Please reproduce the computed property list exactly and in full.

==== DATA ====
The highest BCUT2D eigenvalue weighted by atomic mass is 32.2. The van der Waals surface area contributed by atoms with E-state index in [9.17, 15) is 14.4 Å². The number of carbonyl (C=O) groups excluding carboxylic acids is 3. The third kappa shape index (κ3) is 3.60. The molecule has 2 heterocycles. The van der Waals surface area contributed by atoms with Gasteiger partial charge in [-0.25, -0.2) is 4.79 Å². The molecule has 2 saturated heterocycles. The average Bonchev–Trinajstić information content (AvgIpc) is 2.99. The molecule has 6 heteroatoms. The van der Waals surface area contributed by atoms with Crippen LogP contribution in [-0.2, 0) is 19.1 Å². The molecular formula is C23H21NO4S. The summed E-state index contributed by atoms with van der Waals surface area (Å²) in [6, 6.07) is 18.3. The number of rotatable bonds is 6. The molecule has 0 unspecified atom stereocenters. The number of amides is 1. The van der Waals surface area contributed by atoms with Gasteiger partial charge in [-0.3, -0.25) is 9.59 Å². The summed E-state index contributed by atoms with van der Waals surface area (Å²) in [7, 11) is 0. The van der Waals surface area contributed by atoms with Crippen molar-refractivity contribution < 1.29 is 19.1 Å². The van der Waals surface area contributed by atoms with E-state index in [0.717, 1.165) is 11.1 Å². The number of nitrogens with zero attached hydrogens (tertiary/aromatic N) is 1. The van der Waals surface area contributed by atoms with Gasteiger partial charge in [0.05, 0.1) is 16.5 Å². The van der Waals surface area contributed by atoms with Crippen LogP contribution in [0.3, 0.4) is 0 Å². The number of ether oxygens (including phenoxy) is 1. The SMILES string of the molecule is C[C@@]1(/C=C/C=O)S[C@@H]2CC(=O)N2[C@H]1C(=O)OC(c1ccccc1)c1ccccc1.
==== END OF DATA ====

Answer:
The highest BCUT2D eigenvalue weighted by atomic mass is 32.2. The van der Waals surface area contributed by atoms with E-state index in [9.17, 15) is 14.4 Å². The number of carbonyl (C=O) groups excluding carboxylic acids is 3. The third kappa shape index (κ3) is 3.60. The molecule has 2 heterocycles. The van der Waals surface area contributed by atoms with Gasteiger partial charge in [-0.25, -0.2) is 4.79 Å². The molecule has 2 saturated heterocycles. The average Bonchev–Trinajstić information content (AvgIpc) is 2.99. The molecule has 6 heteroatoms. The van der Waals surface area contributed by atoms with Crippen LogP contribution in [-0.2, 0) is 19.1 Å². The molecular formula is C23H21NO4S. The summed E-state index contributed by atoms with van der Waals surface area (Å²) in [6, 6.07) is 18.3. The number of rotatable bonds is 6. The molecule has 0 unspecified atom stereocenters. The number of amides is 1. The van der Waals surface area contributed by atoms with Gasteiger partial charge in [-0.3, -0.25) is 9.59 Å². The summed E-state index contributed by atoms with van der Waals surface area (Å²) in [7, 11) is 0. The van der Waals surface area contributed by atoms with Crippen molar-refractivity contribution < 1.29 is 19.1 Å². The van der Waals surface area contributed by atoms with E-state index in [0.717, 1.165) is 11.1 Å². The number of nitrogens with zero attached hydrogens (tertiary/aromatic N) is 1. The van der Waals surface area contributed by atoms with Gasteiger partial charge in [0.05, 0.1) is 16.5 Å². The van der Waals surface area contributed by atoms with Crippen LogP contribution in [0.3, 0.4) is 0 Å². The number of ether oxygens (including phenoxy) is 1. The SMILES string of the molecule is C[C@@]1(/C=C/C=O)S[C@@H]2CC(=O)N2[C@H]1C(=O)OC(c1ccccc1)c1ccccc1.